At the bank, the milk is frozen and stored at -20c. When needed, it’s thawed to room temperature and issued to children who don’t have access to their own mothers’ milk. A prescription by a qualified health professional is needed for this.

Why are they needed?

Although breastfeeding is the most natural and best way to feed infants, many babies may lack access to their mother’s milk. This could’ve happened for many reasons – maybe the mother is sick, hasn’t got enough breast milk or is dead.

From our formative research, 44% of newborns in urban health facilities were separated from their mothers for varying periods of time. This ranged from less than an hour to more than 6 hours and even days after birth. Of these infants, only 14% were fed on mother’s own milk during separation. 36% of the newborns weren’t fed on anything during this period and an additional 23% were fed on formula or cow’s milk.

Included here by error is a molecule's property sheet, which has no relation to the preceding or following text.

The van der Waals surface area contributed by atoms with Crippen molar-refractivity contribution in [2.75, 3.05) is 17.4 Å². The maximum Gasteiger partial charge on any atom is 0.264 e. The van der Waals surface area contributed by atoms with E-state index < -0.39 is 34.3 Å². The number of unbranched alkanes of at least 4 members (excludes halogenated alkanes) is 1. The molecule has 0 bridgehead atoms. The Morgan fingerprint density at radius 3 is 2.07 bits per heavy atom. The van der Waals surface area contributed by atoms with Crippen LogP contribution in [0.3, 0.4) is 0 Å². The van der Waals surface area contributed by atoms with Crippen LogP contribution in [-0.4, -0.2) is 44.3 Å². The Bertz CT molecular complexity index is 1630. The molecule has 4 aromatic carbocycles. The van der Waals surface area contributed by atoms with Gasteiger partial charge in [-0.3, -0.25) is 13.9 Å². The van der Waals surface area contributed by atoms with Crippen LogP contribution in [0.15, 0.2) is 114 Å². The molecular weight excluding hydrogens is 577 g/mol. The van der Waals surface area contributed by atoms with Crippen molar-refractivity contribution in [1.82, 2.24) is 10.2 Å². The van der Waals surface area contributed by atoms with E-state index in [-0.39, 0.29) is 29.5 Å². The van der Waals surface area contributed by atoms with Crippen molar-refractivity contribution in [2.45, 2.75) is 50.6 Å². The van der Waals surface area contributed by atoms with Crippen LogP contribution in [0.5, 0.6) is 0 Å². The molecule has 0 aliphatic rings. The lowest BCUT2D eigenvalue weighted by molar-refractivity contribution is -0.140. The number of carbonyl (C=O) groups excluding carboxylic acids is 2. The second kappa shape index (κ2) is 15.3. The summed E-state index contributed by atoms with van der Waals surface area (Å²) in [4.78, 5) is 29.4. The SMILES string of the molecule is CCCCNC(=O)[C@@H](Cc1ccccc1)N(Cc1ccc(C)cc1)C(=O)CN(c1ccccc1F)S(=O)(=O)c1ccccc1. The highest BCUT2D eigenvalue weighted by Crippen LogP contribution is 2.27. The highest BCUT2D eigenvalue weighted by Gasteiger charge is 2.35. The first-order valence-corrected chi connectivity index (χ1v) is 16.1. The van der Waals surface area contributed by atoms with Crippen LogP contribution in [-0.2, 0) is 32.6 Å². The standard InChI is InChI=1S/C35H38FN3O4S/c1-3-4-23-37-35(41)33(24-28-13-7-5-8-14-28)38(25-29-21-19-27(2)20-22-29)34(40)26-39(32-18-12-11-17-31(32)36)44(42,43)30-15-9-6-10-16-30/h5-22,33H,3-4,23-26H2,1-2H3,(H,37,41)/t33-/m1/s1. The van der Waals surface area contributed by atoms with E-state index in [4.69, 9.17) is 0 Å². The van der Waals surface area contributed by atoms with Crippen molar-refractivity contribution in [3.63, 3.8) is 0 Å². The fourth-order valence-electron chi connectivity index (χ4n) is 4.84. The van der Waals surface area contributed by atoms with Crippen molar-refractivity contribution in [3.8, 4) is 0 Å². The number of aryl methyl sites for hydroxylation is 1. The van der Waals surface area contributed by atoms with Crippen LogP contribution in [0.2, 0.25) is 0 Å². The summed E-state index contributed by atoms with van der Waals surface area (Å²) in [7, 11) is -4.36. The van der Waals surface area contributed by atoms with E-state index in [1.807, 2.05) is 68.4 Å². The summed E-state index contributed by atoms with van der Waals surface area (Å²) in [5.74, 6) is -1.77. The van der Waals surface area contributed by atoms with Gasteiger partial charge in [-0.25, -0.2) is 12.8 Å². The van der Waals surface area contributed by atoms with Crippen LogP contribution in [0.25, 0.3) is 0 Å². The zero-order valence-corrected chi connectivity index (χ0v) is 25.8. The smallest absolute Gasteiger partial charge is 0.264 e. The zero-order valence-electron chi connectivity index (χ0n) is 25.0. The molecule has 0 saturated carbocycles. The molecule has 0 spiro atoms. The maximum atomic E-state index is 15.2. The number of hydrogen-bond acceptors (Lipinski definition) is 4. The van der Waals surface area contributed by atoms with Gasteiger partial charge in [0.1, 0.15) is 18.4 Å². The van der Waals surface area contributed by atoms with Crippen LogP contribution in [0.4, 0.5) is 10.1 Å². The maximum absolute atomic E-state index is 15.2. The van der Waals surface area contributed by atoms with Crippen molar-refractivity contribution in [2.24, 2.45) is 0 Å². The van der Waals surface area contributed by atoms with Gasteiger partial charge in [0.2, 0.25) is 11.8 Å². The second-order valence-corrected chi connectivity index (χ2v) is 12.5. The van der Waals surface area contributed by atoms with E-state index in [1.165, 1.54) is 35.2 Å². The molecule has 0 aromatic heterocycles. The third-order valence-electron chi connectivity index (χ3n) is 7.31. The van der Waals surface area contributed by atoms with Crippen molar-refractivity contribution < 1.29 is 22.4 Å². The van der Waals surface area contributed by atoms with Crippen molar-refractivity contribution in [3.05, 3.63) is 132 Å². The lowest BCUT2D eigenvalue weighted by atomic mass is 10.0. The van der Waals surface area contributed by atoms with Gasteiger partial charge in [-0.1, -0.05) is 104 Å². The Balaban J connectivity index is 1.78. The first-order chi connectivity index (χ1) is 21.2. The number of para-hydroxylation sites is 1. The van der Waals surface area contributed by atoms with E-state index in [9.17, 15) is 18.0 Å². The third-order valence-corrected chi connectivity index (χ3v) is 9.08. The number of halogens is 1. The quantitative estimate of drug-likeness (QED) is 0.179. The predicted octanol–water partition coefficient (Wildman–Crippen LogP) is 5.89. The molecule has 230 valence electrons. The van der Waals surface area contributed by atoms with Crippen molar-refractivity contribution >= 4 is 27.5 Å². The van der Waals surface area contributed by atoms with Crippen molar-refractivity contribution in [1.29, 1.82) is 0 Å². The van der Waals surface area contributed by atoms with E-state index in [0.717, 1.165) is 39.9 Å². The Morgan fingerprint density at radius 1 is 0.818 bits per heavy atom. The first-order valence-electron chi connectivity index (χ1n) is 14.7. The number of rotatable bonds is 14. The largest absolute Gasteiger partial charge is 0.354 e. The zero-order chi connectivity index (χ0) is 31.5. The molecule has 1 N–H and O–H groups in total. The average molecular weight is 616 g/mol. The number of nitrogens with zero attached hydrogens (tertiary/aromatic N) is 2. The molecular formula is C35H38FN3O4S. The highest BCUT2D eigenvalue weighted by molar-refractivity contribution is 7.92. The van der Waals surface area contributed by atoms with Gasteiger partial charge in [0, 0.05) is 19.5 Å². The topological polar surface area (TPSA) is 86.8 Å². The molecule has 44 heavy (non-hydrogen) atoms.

When breastfeeding is not an option, the World Health Organisation (WHO) recommends donated human milk as a lifesaving alternative. Particularly for babies that were born early, have low birth weight, are orphaned, malnourished or are severely ill.

Evidence paints a very strong picture in favour of donated human milk over infant formula. It’s more effective in reducing the risk of disease and infections – like inflammatory bowel disease, leukemia and respiratory tract infections – in newborn babies and is better tolerated by babies that are born prematurely.

In the US and Brazil, the use of donated human milk was reported to reduce the length of hospital stay for sick infants and save on the cost of health care.

Given the benefits of using donated human milk over infant formula, the WHO has called for the global scale-up of human milk banks. These are expected to increase access to safe donor human milk.

Is this the first of many?

Although WHO recommends that the milk banks be set up, Kenya is just the second, after South Africa, to establish a human milk bank in sub-Saharan Africa – even though it is a pilot.

We hope that human milk banking will be scaled up in Kenya and the rest of sub-Saharan Africa, using the evidence we generate from our research.

-The Conversation

-Elizabeth Kimani-Murage; Research Scientist at the African Population and Health Research Center and Adjunct Assistant Professor, Brown University

-Milka Wanjohi, Taddese Zerfu, Esther Anono and Eva Kamande from the African Population and Health Research Center contributed to the writing of this article.

The Conversation